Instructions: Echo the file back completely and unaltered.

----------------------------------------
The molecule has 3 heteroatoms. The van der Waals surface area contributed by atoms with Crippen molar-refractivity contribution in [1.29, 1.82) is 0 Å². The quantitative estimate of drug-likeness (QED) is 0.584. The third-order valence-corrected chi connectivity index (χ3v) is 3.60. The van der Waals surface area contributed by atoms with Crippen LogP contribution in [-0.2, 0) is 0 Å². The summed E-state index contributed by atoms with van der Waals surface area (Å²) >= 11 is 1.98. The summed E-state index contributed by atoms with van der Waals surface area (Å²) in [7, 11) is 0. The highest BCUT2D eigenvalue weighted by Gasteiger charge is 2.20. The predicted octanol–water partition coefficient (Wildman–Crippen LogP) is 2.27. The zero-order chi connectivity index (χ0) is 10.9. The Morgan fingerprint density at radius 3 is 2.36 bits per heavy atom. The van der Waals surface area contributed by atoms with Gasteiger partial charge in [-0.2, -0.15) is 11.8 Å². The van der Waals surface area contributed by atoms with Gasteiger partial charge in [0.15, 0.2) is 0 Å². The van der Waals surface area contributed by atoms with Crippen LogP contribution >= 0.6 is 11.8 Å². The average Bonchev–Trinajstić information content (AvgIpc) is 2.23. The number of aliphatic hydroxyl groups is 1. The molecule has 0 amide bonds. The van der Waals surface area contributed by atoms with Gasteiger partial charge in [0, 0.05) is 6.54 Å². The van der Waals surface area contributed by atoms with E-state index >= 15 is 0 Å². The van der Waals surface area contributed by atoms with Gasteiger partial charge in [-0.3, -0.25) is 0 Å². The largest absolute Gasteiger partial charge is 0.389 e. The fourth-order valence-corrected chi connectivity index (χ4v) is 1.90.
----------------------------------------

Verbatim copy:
The molecule has 3 heteroatoms. The van der Waals surface area contributed by atoms with Crippen molar-refractivity contribution in [1.29, 1.82) is 0 Å². The quantitative estimate of drug-likeness (QED) is 0.584. The third-order valence-corrected chi connectivity index (χ3v) is 3.60. The van der Waals surface area contributed by atoms with Crippen LogP contribution in [-0.2, 0) is 0 Å². The summed E-state index contributed by atoms with van der Waals surface area (Å²) >= 11 is 1.98. The summed E-state index contributed by atoms with van der Waals surface area (Å²) in [7, 11) is 0. The highest BCUT2D eigenvalue weighted by Gasteiger charge is 2.20. The predicted octanol–water partition coefficient (Wildman–Crippen LogP) is 2.27. The zero-order chi connectivity index (χ0) is 10.9. The Morgan fingerprint density at radius 3 is 2.36 bits per heavy atom. The van der Waals surface area contributed by atoms with Gasteiger partial charge in [-0.2, -0.15) is 11.8 Å². The van der Waals surface area contributed by atoms with Gasteiger partial charge in [0.15, 0.2) is 0 Å². The van der Waals surface area contributed by atoms with Crippen LogP contribution >= 0.6 is 11.8 Å². The average Bonchev–Trinajstić information content (AvgIpc) is 2.23. The number of aliphatic hydroxyl groups is 1. The molecule has 0 amide bonds. The van der Waals surface area contributed by atoms with Gasteiger partial charge in [0, 0.05) is 6.54 Å². The van der Waals surface area contributed by atoms with E-state index >= 15 is 0 Å². The van der Waals surface area contributed by atoms with Gasteiger partial charge in [-0.3, -0.25) is 0 Å². The largest absolute Gasteiger partial charge is 0.389 e. The fourth-order valence-corrected chi connectivity index (χ4v) is 1.90.